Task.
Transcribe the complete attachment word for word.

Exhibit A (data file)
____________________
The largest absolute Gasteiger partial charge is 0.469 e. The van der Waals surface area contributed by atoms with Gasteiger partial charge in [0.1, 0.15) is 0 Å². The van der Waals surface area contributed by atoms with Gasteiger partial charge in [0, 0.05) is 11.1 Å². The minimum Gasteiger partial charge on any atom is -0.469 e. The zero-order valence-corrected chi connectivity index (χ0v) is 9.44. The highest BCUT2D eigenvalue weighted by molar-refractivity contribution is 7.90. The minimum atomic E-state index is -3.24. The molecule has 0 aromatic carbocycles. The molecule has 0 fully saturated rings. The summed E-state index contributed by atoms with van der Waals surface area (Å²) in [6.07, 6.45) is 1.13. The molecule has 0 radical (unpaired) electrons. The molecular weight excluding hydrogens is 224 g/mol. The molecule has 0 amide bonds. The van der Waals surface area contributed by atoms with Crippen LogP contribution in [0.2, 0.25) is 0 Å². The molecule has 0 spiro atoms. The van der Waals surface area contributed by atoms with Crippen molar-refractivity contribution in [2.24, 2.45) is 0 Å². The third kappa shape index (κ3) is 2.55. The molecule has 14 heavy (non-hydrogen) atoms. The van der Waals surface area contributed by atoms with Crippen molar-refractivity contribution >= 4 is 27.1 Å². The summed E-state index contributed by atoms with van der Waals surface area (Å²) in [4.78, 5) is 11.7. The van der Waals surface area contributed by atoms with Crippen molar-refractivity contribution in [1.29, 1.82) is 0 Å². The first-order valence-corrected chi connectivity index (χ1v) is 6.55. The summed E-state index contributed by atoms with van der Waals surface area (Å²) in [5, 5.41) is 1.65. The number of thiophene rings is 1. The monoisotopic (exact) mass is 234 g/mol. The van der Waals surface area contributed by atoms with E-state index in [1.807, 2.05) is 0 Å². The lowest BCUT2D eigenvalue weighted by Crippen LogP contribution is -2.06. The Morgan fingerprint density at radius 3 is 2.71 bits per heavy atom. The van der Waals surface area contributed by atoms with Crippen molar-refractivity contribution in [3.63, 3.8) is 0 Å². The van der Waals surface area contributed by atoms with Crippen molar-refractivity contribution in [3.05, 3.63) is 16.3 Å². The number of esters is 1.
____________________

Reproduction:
The largest absolute Gasteiger partial charge is 0.469 e. The van der Waals surface area contributed by atoms with Gasteiger partial charge in [0.1, 0.15) is 0 Å². The van der Waals surface area contributed by atoms with Gasteiger partial charge in [0, 0.05) is 11.1 Å². The minimum Gasteiger partial charge on any atom is -0.469 e. The zero-order valence-corrected chi connectivity index (χ0v) is 9.44. The highest BCUT2D eigenvalue weighted by molar-refractivity contribution is 7.90. The minimum atomic E-state index is -3.24. The molecule has 0 aromatic carbocycles. The molecule has 0 fully saturated rings. The summed E-state index contributed by atoms with van der Waals surface area (Å²) in [6.07, 6.45) is 1.13. The molecule has 0 radical (unpaired) electrons. The molecular weight excluding hydrogens is 224 g/mol. The molecule has 0 amide bonds. The van der Waals surface area contributed by atoms with Crippen LogP contribution in [0.2, 0.25) is 0 Å². The molecule has 0 spiro atoms. The van der Waals surface area contributed by atoms with Crippen molar-refractivity contribution in [2.24, 2.45) is 0 Å². The third kappa shape index (κ3) is 2.55. The molecule has 14 heavy (non-hydrogen) atoms. The van der Waals surface area contributed by atoms with Crippen molar-refractivity contribution >= 4 is 27.1 Å². The summed E-state index contributed by atoms with van der Waals surface area (Å²) in [4.78, 5) is 11.7. The van der Waals surface area contributed by atoms with Crippen molar-refractivity contribution in [1.29, 1.82) is 0 Å². The first-order valence-corrected chi connectivity index (χ1v) is 6.55. The summed E-state index contributed by atoms with van der Waals surface area (Å²) in [5, 5.41) is 1.65. The number of thiophene rings is 1. The monoisotopic (exact) mass is 234 g/mol. The van der Waals surface area contributed by atoms with E-state index in [1.807, 2.05) is 0 Å². The lowest BCUT2D eigenvalue weighted by Crippen LogP contribution is -2.06. The Morgan fingerprint density at radius 3 is 2.71 bits per heavy atom. The van der Waals surface area contributed by atoms with Crippen molar-refractivity contribution in [3.63, 3.8) is 0 Å². The van der Waals surface area contributed by atoms with Crippen molar-refractivity contribution in [3.05, 3.63) is 16.3 Å². The number of esters is 1.